Grande & Simal-Gándara, 2009). Without sensory evaluation, the mere knowledge of the precise volatile composition of the “sniffed aroma” of a wine is inadequate to predict the flavour of the whole system as perceived by a trained sensory judge (Noble & Ebeler, 2002). Aroma compounds can interact synergistically and have masking or suppressing effects at above-threshold concentrations, or additive interactions at sub-threshold concentrations (Francis & Newton, 2005). Multivariate statistical techniques have been used on multiple occasions to elucidate the relationships between sensory and instrumental data for wines (Aznar, López, Cacho & Ferreira, 2003; Campo, Ferreira, Escudero & Cacho, 2005; Lee & Noble, 2006; Botelho, Mendes-Faia & Clímago, 2008; Pereira, Reis, Saraiva & Marques, 2010).


    AgroLife Scientific Journal - Volume 2, Number 1, 2013

    ISSN 2285-5718; ISSN CD-ROM 2285-5726; ISSN ONLINE 2286-0126; ISSN-L 2285-5718

  • In this work, a combination of sensory analysis and aroma compound detection was used to identify the aroma characteristics of monovarietal Godello white wines, using multivariate analysis to look for changes in the aroma profile of wines obtained under Critical Agricultural Practices (CAP), in comparison with wines treated under Good Agricultural Practices (GAP).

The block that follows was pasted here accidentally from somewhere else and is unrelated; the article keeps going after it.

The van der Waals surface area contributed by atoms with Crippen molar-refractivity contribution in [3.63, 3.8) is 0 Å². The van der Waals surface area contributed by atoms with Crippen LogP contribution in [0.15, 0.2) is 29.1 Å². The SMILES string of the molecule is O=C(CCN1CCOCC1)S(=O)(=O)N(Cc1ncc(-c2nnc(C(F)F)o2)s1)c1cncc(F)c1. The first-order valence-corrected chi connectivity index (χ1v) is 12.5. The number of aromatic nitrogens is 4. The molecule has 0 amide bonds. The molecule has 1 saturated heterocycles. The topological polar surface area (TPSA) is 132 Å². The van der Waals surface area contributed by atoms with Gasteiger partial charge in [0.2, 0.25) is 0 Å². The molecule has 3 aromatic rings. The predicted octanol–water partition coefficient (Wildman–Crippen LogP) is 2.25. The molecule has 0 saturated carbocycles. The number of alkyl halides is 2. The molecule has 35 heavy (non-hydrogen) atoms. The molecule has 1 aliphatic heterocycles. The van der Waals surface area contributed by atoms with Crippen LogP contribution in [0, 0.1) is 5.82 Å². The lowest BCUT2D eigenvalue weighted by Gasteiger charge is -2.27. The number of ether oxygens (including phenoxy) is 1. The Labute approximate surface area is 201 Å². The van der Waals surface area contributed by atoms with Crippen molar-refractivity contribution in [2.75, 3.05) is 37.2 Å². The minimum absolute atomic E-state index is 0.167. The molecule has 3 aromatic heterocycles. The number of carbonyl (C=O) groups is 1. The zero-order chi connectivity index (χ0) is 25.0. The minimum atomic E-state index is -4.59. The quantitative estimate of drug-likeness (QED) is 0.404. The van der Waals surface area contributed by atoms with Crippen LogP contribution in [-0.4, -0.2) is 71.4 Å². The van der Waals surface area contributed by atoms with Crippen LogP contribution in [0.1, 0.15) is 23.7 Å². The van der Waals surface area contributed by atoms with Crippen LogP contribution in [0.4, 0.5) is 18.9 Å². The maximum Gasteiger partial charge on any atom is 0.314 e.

Experimental All experimental details about grapes, wines, materials, methods and statistics are taken from our previous works (González-Álvarez, González-Barreiro, Cancho-Grande & Simal- Gándara, 2011, 2012; González-Álvarez, Noguerol-Pato, González-Barreiro, Cancho- Grande & Simal-Gándara, 2012). RESULTS AND DISCUSSIONS 1. Volatiles by instrumental analysis 1.1.-Volatile composition of the wines GC-MS analysis of the five Godello wines studied allowed the identification and quantitation of 37 compounds belonging to 9 different groups of volatile compounds (Table 1), namely: terpenes (6 compounds), alcohols (8), acetates (3), ethyl esters (6), volatile phenols (6), volatile fatty acids (5), lactones (1), aldehydes (1) and sulphur compounds (1). The alcohols were, quantitatively, the largest group of volatile compounds, accounting for about 83% and followed by volatile fatty acids Table 1 shows the mean and standard deviation for each compound in the five wines. The relatively low standard deviations obtained confirm that the volatile profile of Godello wines is highly stable within the same vintage. More than 80% of the volatile fraction consisted of two compounds: isoamyl alcohol and 2-phenylethanol. Both are fusel alcohols, which are usually present in wines as a result of yeast metabolism during alcoholic fermentation. Concentrations above 300 mg/L in these alcohols have an adverse impact on wine aroma and flavour (specifically, a pungent smell and taste) (Rapp & Versini, 1991); on the other hand, concentrations below that level can have a positive impact by imparting the wine with fruity and floral notes.